You have eight seconds
The social-fed human attention span now clocks in at eight seconds. A goldfish has a nine-second attention span. Pity the graduate assistant tasked to calculate the attention span of …
Yet organizations advocating complex health care topics are too often last to recognize this fact. It is as though the developers of such information believe the people they are trying to persuade are as knowledgeable and as energized about their field as they are.
What if they’re not?
Regulators, legislators, staff, investors, they are all trying to do a job. They are trying to implement statutes, conduct oversight, write bills that will be well-received by their constituencies, help their bosses achieve their professional and political objectives, make money, look good and move up the ladder. They may not know your material as well as you. But they may well perceive initial complexity as obfuscation, as a lack of clear evidence, or as a lack of clear thinking.
The person you are seeking to persuade may see your message – and find it TL;DR.
Strategic communication of complex health care topics demands consideration for the human beings that the content is intended to reach and persuade:
1. Begin with the end in mind. What are you trying to do and how does it support your organizational strategy? Many advocacy initiatives unwisely skip this crucial step.
2. Define and model your audiences. Most advocacy campaigns have several audiences. In addition to the policymakers one is trying to persuade, health care industry campaigns frequently consider their audiences to be (1) external – specific opinion leaders, experts, patients, customers, future investors and members and (2) internal – investors, a board, executives, members and staff.
3. Map your channels and their timing. By what means do your audiences need to receive your information to make your case, when, and at what frequency? The 21st Century has exploded the number of available channels. But often the most effective channel is a face-to-face meeting, featuring someone with expert authority and someone who knows the process for the decision being made. And by “meeting,” that includes preparation, speaking, listening and evaluation.
4. Map your messages – and their counters, and your counter-counters. Who needs to know what information in order to do what they can do for your organization? Does your message persuade? What is the best medium for getting the information across – words on paper or a screen, a table, a visual image, video?
5. Map your resources for success. Expect that the signal to noise ratio in any decisionmaker’s inbox is beyond ridiculous. Do the decisionmakers on your issue have surround-sound in favor of your message objective? Has your plan invested in the channels and programs your decisionmakers will hear? If not, do your stakeholders agree why not?
6. Plan a quality feedback loop from the beginning. Is what you are doing working? Being noticed? By the right people? How do you know? Of many possible process and outcome measurements of advocacy effectiveness, invest time defining measurements that are actionable that would change your campaign one way or the other.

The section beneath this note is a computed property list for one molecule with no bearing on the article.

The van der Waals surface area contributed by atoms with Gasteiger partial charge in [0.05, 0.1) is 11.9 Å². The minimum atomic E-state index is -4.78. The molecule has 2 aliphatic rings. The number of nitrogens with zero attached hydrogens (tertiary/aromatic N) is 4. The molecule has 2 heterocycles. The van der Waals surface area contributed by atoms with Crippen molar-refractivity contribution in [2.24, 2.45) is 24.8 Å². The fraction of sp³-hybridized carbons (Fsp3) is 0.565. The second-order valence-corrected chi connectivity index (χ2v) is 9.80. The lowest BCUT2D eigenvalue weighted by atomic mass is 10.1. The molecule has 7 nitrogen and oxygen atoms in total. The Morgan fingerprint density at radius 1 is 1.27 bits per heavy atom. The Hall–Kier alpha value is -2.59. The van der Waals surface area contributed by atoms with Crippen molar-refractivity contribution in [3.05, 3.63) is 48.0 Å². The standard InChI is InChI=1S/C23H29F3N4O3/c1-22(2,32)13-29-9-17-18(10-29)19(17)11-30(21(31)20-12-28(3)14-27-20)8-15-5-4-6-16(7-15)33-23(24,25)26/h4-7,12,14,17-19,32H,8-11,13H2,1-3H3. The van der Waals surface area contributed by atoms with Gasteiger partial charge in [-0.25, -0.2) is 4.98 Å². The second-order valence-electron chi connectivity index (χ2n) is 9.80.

Effective advocacy may be your organization’s primary mission, or critical to achieving its objectives. Are you communicating effectively so that you can be heard and heeded?
Frank Talk is a product of Cardinal Waypoint LLC, a new consultancy for health policy and leadership. Contact us here.
 Gaulsby A. Attention spans. Microsoft Canada, Spring 2015. https://www.scribd.com/document/265348695/Microsoft-Attention-Spans-Research-Report. Retrieved 2/20/2018. Some suggest it’s hogwash, including Buck S. The myth of the 8-second attention span. Entrepreneur, Aug. 3, 2017. https://www.entrepreneur.com/article/298114. Retrieved 2/20/2018.
 The Urban Dictionary definition is ten years old. https://www.urbandictionary.com/define.php?term=tl%3Bdr, retrieved 2/20/2018.
 One of my favorite guides to influence is Cialdini R B. Influence: the psychology of persuasion, revised edition. 2007. https://www.amazon.com/Influence-Psychology-Persuasion-Robert-Cialdini/dp/006124189X, retrieved 2/20/2018.
 The literature makes a case for evidence-based advocacy. For example, Storeng K and Behague D. Playing the numbers game: evidence-based advocacy and the technocratic narrowing of the Safe Motherhood Initiative. Medical Anthropology Quarterly, March 6, 2014. http://onlinelibrary.wiley.com/doi/10.1111/maq.12072/full, retrieved 2/20/2018. However, they do not account for modern tribal tendencies in U.S. politics which are well-documented. For example, Pew Research Center. Political typology reveals deep fissures on the right and left. Pew Charitable Trusts, Oct. 24, 2017. http://www.people-press.org/2017/10/24/political-typology-reveals-deep-fissures-on-the-right-and-left/, retrieved 2/20/2018.
 For example, if your advocacy objective demands the attention of President Trump, how is your message playing on Fox & Friends? Gertz M. I’ve studied the Trump-Fox feedback loop for months. Politico Magazine, Jan. 5, 2018. https://www.politico.com/magazine/story/2018/01/05/trump-media-feedback-loop-216248, retrieved 2/20/2018.
 For example, Forti M. Measuring advocacy – yes we can. Stanford Social Innovation Review, Jul. 25, 2012. https://ssir.org/articles/entry/measuring_advocacy_yes_we_can, retrieved 2/20/2018.